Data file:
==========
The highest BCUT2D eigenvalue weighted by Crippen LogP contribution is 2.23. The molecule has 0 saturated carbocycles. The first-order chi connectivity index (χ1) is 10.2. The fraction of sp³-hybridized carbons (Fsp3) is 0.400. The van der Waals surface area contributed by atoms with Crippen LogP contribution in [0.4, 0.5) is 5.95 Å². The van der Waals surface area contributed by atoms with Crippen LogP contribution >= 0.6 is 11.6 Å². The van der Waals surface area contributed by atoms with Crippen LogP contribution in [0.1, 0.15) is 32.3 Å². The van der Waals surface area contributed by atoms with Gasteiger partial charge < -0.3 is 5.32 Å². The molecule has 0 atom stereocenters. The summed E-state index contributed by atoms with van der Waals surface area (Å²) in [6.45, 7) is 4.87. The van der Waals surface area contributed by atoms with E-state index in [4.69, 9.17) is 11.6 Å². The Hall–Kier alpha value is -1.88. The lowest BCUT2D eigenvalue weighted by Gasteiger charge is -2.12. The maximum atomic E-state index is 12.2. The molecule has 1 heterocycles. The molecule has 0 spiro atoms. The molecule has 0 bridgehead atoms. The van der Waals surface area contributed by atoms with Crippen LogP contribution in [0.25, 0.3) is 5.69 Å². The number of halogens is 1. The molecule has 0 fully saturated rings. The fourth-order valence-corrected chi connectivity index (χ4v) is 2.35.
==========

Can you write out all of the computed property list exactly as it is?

The highest BCUT2D eigenvalue weighted by Crippen LogP contribution is 2.23. The molecule has 0 saturated carbocycles. The first-order chi connectivity index (χ1) is 10.2. The fraction of sp³-hybridized carbons (Fsp3) is 0.400. The van der Waals surface area contributed by atoms with Crippen LogP contribution in [0.4, 0.5) is 5.95 Å². The van der Waals surface area contributed by atoms with Crippen LogP contribution >= 0.6 is 11.6 Å². The van der Waals surface area contributed by atoms with Crippen LogP contribution in [0.1, 0.15) is 32.3 Å². The van der Waals surface area contributed by atoms with Gasteiger partial charge < -0.3 is 5.32 Å². The molecule has 0 atom stereocenters. The summed E-state index contributed by atoms with van der Waals surface area (Å²) in [6.45, 7) is 4.87. The van der Waals surface area contributed by atoms with E-state index in [4.69, 9.17) is 11.6 Å². The Hall–Kier alpha value is -1.88. The lowest BCUT2D eigenvalue weighted by Gasteiger charge is -2.12. The maximum atomic E-state index is 12.2. The molecule has 1 heterocycles. The molecule has 0 spiro atoms. The molecule has 0 bridgehead atoms. The van der Waals surface area contributed by atoms with Crippen LogP contribution in [0.25, 0.3) is 5.69 Å². The number of halogens is 1. The molecule has 0 fully saturated rings. The fourth-order valence-corrected chi connectivity index (χ4v) is 2.35.